Earth Gauge Tip of the Week: Travel Safely over the Thanksgiving Holiday

Reader Contribution by Earth Gauge
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According to AAA, nearly 40 million travelers hit the roads over the Thanksgiving holiday weekend!  Increased traveling distance and unpredictable weather can result in hazardous driving conditions at this time of year.  Here, read about some memorable Thanksgiving weather events and get tips for safe and efficient travel, whether your destination is near or far.

Wild Weather

As records has it, the English settlers and Wampanoag Indians had nice weather during the first Thanksgiving harvest celebration in 1621 – but not every Thanksgiving holiday has been so pleasant.  A major winter storm in the Eastern United States in 1950 generated near 100-mile per hour wind gusts in the northeast, crop damage and record-low temperatures in the south and southeastern states, heavy flooding along the northeastern coast and significant snowfall in Ohio, Pennsylvania and West Virginia.  On Thanksgiving Day, Springfield, Illinois set a record rainfall of 1.47 inches in 1968; Buffalo, New York saw a record snowfall of 10.3 inches in 1952.  Oakland, California even saw a record low temperature of 36 degrees last year.  More memorable Thanksgiving weather events.

The number of long-distance trips increases by 54 percent over the Thanksgiving holiday.  Whether you are traveling 50 miles or 500, it is important to be ready for all kinds of weather.

Stay Safe on the Roads

  • Get a check-up.  Check tire pressure when tires are cold and adjust as necessary (don’t forget the spare!), replace worn or broken wiper blades, add freeze-resistant windshield wiper fluid if needed and check battery connections and cables.  If your car battery is more than three years old, you may want a professional to test it.
  • Build an emergency kit.  Make sure you car is equipped with a scraper, flashlight, blankets, cell phones, booster cables and emergency flares or cones.  Have water and non-perishable food like energy or granola bars on hand, too.

  • Slow down.  Allow yourself at least eight to ten seconds of stopping time – even longer if driving on ice.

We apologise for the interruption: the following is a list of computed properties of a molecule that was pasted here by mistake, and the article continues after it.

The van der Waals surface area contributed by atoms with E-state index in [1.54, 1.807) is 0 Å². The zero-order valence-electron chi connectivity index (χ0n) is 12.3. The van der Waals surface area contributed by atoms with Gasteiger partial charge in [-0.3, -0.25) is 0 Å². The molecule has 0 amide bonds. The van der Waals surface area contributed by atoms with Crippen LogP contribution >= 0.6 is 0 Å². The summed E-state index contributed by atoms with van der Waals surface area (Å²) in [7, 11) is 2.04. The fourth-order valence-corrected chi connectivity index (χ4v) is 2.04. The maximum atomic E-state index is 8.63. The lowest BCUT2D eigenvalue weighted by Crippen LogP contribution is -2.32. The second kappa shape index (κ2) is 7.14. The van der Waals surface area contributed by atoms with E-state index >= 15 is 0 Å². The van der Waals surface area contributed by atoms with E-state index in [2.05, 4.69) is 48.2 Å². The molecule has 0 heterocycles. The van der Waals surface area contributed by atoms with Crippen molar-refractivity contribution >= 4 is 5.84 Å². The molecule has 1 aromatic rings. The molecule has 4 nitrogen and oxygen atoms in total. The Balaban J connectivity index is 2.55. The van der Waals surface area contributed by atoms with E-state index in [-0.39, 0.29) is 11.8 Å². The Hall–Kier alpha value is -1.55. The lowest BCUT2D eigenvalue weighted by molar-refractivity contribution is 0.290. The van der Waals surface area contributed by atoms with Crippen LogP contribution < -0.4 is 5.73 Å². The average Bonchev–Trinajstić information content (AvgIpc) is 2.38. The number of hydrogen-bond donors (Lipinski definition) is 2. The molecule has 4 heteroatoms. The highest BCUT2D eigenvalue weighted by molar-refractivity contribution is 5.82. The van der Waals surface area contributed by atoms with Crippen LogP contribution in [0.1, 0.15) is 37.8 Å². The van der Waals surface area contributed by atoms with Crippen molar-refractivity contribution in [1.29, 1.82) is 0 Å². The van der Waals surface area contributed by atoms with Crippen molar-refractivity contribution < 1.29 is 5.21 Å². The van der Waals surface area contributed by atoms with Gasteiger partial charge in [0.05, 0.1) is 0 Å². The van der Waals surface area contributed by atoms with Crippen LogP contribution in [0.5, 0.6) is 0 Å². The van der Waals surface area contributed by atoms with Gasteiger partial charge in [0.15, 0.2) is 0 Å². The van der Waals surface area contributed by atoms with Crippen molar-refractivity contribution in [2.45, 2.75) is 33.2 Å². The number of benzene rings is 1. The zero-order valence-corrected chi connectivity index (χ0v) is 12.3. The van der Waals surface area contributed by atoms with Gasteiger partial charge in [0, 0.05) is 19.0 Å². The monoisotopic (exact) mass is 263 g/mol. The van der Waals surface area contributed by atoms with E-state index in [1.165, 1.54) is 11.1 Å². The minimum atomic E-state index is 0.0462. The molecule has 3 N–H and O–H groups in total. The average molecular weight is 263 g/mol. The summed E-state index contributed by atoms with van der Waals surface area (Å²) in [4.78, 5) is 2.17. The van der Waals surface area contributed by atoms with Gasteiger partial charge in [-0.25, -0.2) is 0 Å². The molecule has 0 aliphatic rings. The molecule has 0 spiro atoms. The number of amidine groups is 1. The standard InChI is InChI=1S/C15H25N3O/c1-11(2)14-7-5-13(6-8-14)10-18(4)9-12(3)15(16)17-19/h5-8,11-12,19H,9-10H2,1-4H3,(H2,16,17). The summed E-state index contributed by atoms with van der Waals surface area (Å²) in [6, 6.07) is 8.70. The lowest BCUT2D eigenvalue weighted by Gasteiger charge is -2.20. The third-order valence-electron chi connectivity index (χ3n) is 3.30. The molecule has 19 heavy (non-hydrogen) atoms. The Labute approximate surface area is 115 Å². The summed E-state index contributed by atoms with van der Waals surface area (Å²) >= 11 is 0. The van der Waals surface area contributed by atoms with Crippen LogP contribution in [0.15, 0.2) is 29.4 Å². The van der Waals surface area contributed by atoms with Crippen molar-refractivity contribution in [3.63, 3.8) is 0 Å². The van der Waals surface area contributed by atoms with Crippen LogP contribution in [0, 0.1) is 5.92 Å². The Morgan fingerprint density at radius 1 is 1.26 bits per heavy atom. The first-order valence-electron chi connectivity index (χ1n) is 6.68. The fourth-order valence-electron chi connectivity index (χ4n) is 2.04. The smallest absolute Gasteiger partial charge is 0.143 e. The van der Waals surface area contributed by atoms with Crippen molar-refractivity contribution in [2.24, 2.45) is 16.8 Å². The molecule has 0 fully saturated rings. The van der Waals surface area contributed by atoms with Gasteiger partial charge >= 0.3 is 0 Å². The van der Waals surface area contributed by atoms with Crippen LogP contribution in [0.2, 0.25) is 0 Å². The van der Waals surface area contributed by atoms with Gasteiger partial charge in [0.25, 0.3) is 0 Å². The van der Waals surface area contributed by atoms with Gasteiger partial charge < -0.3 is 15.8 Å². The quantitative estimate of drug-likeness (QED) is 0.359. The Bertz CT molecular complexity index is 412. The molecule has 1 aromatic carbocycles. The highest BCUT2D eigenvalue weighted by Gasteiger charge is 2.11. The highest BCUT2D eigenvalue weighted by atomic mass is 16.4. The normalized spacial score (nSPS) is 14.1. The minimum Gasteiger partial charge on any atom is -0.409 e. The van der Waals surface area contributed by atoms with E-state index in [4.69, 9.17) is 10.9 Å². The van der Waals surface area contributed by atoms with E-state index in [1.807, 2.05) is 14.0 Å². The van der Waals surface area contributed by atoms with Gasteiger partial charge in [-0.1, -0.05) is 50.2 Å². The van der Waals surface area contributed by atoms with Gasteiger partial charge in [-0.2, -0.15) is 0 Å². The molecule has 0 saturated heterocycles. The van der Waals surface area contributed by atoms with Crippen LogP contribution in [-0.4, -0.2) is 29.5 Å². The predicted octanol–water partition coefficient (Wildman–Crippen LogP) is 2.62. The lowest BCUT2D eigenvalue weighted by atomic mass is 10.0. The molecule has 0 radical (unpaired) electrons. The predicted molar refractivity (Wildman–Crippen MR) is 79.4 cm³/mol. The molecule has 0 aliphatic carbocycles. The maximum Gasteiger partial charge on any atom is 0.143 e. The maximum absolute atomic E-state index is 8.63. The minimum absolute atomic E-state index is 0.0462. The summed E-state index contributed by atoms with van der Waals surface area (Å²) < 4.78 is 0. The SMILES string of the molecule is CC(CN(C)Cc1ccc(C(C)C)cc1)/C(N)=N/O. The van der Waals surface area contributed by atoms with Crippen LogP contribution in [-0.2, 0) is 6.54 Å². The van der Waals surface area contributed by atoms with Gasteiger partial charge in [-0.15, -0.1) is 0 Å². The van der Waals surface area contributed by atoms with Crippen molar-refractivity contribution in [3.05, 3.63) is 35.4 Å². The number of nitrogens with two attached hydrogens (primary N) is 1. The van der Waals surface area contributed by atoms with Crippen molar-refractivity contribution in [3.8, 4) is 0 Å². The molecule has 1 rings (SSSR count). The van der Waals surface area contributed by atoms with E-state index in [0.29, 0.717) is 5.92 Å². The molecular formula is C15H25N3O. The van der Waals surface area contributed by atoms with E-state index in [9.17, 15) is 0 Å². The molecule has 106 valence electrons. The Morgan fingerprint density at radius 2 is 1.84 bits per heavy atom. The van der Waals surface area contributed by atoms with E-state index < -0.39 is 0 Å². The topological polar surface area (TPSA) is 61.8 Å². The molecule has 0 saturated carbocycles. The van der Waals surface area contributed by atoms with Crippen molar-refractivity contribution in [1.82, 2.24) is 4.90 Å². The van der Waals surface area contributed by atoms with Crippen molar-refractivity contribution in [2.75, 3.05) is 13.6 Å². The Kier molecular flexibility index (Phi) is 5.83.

• Stop before you talk.  If you need to use your cell phone, pull into a parking area or to the side of the road before making the call.
  • Steer clear.  Know what to do if your car skids:
    • Rear wheels skid:  Remove your foot from the gas pedal, steer the wheel in the direction you want your car to go and pump the brakes gently if you have standard brakes or apply gentle pressure to the brakes if you have anti-lock brakes (ABS).
    • Front wheels skid:  Remove your foot from the gas and put your car in neutral.  The wheels will start to skid and slow the vehicle down, as traction starts to return steer the car in the direction you want it to go then put the car in drive and accelerate gently.
  • Be ready for rain.  During periods of heavy rain, reduce your speed and put on your car’s hazard lights so that other drivers can see you more easily.  If it is difficult to see through heavy rain, pull over and wait for the storm to pass.

Save Gas

  • Carpool.  The average long-distance trip during Thanksgiving is about 215 miles.  If you have friends and family nearby that are going to the same place, travel together to save gas and reduce the number of cars on the road.
  • Go easy on the gas pedal.  Accelerate gradually to get better gas mileage.
  • Don’t idle.  If you stop to eat or stretch your legs, turn the car completely off.  Idling for two minutes uses the same amount of gas used to drive on mile!
  • Pack lightly.  Extra weight in the car or trunk decreases fuel efficiency.

Snow image above courtesy of NOAA.

(Sources: Examiner. “Thanksgiving cold weather breaks record across California.”; AAA. “Five Things AAA Says Drivers Should Do Before Thanksgiving Road Trips.”; Research and Innovative Technology Administration. “U.S. Holiday Travel.”; Iowa DOT. “Safe-driving tips for the holidays.”; Environmental Protection Agency.  “Tips to Save Gas and Improve Mileage.”; Green Your. “Avoid Car Idling.”)

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